What I’m Liking Wednesday {Recipe}

Balance. It can be a hard thing to do. It takes practice and concentration. When you are trying to balance everything in your life, you need to figure out what is most important to you and put everything into perspective. It might even mean changing some things around to make it all work. I am still concentrating on making it work for me.

I try to just go with the flow and make the system work, but sometimes I need to take a step back and realize that something needs to change to make the balancing work. I have a tendency to need to plan ahead and follow the rules and not break away from that system. Other times, I feel like I need to balance planning and going with the flow so that it works.

Most people say that they are afraid of baking because they cannot just add “a pinch of this or that” and cannot stray from the recipe. While this is somewhat true, this is part of why I like baking. Yes, you need to follow the ratio of flour, sugar, and butter to make a cookie dough work. (See my 1-2-3 Cookie Dough) However, there are some variations you can have with a recipe while baking. For example, I recently made these Slice & Bake Oatmeal cookies, but I altered the recipe to what I had on hand. I used cocoa powder instead of the whole wheat flour and I added ground ginger. I did not use any raisins because I don’t like them, but also because I didn’t think that these cookies needed them with all of the other flavors going on. This is a perfect example of balancing flavors to make it work. I would not have thought that this was going to work as well as it did had I not practiced and made other types of cookies previously.

These cookies were tempting to make as is, because I like the idea of having cookie cough on hand so that I can make only one or two at a time. I think the chocolate makes them even more tempting. I mean, who can resist chocolate? :) I believe these cookies, as modified, have the perfect balance of flavors, but also the right balance of textures. They are soft in the middle and have a chewy edge, sort of like a brownie. The oats give the cookies the typical oatmeal cookie chewiness also. The recipe does still need to be tweaked some, it was a little sticky, and probably does not need as much oatmeal as the recipe calls for. I need to work on balancing the ingredients to make them just that much more perfect. Like I said, balancing can be hard and take a lot of work, but it can be done. When balance is achieved, life (and recipes) is good! :)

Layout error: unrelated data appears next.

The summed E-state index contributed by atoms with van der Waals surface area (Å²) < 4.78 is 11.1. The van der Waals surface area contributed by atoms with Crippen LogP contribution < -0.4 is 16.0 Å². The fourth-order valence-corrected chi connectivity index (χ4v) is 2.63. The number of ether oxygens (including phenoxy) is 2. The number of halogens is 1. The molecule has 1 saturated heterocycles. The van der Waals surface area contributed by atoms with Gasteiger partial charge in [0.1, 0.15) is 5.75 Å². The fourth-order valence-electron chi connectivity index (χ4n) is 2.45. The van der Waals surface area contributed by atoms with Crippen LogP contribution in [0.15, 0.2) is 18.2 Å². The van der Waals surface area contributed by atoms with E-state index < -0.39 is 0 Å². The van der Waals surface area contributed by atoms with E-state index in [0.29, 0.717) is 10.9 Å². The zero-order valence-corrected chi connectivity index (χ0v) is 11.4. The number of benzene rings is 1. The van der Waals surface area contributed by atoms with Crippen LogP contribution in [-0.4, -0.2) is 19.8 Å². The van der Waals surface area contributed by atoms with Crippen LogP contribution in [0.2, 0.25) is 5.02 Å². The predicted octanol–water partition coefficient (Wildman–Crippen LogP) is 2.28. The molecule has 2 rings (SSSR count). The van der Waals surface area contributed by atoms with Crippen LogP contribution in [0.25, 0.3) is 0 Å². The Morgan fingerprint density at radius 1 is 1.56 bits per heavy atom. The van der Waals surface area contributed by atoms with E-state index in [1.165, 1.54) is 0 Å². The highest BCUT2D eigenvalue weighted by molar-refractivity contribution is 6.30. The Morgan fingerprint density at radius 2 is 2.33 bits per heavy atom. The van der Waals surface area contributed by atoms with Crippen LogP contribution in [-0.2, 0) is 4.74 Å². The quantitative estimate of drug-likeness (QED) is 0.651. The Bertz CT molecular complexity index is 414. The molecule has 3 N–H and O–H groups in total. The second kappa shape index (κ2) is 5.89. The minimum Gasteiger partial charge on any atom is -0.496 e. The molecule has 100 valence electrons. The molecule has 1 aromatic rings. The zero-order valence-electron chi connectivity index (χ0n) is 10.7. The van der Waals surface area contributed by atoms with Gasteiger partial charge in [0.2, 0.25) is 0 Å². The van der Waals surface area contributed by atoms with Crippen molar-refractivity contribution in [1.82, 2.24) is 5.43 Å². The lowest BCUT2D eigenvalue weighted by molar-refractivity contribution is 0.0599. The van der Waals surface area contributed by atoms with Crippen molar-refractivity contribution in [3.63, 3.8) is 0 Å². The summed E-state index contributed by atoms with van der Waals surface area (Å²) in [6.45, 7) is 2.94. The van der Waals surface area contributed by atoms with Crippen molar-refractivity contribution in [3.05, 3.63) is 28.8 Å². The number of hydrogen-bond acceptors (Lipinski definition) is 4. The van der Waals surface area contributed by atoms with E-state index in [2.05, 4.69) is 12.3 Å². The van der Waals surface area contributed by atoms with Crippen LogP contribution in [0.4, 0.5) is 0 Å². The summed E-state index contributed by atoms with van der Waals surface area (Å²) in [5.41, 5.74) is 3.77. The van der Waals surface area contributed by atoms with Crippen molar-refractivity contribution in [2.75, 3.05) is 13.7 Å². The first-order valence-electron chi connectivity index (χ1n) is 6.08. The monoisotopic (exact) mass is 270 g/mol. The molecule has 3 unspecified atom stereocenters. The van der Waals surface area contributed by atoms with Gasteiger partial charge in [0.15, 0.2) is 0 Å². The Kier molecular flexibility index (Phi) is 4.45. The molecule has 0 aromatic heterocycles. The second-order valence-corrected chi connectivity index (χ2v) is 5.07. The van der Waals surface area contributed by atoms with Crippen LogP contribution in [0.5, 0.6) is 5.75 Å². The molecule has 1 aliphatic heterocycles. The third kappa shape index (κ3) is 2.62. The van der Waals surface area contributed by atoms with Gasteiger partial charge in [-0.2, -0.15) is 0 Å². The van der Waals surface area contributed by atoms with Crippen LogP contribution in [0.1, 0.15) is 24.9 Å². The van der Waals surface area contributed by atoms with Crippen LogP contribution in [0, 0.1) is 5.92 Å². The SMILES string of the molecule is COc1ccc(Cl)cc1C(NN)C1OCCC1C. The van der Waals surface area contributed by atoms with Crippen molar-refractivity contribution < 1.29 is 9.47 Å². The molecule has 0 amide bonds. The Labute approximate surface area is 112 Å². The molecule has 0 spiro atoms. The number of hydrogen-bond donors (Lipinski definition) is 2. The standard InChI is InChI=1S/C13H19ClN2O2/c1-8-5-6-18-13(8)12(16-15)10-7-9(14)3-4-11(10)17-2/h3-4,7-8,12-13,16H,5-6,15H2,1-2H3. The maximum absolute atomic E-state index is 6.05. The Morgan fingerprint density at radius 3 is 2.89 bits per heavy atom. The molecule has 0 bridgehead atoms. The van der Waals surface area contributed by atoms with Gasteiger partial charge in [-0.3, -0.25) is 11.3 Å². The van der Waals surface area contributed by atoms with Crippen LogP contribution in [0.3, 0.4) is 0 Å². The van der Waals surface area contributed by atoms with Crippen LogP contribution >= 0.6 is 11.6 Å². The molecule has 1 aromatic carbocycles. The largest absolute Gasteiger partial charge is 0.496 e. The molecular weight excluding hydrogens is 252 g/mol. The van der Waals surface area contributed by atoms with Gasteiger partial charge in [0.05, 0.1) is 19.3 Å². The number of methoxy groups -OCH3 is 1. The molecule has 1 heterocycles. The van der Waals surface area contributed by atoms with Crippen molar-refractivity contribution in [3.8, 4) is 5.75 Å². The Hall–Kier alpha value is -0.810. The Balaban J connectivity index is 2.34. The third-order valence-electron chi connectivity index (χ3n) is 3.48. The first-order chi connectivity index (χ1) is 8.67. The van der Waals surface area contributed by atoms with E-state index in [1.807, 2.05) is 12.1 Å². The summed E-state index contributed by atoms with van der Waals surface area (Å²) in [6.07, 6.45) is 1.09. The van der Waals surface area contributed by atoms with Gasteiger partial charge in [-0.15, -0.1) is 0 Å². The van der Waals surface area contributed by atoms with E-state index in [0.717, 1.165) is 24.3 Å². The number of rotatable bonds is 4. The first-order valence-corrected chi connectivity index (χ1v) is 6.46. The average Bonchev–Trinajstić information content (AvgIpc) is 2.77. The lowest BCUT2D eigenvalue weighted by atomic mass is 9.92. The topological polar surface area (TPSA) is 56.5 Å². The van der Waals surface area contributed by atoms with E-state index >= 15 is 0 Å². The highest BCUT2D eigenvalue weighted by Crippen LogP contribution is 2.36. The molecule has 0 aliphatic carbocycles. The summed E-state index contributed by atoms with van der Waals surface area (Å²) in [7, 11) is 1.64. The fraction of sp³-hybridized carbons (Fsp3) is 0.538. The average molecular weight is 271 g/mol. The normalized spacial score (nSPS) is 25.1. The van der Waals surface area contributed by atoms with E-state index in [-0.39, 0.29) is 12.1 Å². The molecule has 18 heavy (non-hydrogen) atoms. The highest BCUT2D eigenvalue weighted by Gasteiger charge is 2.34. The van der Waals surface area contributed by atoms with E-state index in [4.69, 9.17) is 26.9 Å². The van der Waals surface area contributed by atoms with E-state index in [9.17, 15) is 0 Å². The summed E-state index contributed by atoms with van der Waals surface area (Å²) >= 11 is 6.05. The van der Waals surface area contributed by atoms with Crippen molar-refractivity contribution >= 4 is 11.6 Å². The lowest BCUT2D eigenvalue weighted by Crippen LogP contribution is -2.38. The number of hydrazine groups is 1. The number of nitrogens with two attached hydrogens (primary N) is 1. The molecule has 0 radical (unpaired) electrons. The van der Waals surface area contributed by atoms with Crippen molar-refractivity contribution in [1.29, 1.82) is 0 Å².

Tell me, what do you do to keep things in your life balanced?

 

Original recipe found on Shutterbean. Modified/added ingredients/instructions in Italics.

  • 1 1/4 cups all-purpose flour
  • 3/4 cup cocoa powder
  • 1/2 teaspoon baking powder
  • 1/2 teaspoon baking soda
  • 1/2 teaspoon kosher salt
  • 1/8 teaspoon ground nutmeg
  • 1/8 teaspoon ground ginger
  • 1/2 teaspoon ground cinnamon
  • 1 cup (2 sticks) unsalted butter, room temperature
  • 1 cup (packed) light brown sugar
  • 1/2 cup sugar
  • 2 large eggs
  • 1 teaspoon vanilla extract
  • 2 cups old-fashioned oats

Whisk  flour, cocoa powder, baking powder, baking soda, salt, nutmeg, ginger, and cinnamon in a medium bowl. (I sifted all ingredients into the bowl.) Using an electric mixer, beat butter and both sugars on high speed until light and creamy, 2-3 minutes. Add eggs one at a time, beating to blend and scraping down bowl between additions. Beat in vanilla.

Reduce speed to low. Gradually add dry ingredients; mix just to combine. Fold in oats.

Divide dough between 2 large sheets of parchment paper. Using paper as an aid, roll up each piece of dough into a 1 1/2-inch diameter log. Wrap in plastic; freeze for at least 4 hours and up to 3 weeks.

Preheat oven to 350°. Unwrap dough and cut into 1/2-inch-thick rounds (return unused dough to freezer); place 2-inch apart on a parchment paper-lined baking sheet.

Bake cookies until edges are golden brown, 15-18 minutes. Transfer to a wire rack; let cool. I baked mine for about 11 minutes, on a lightly greased baking sheet.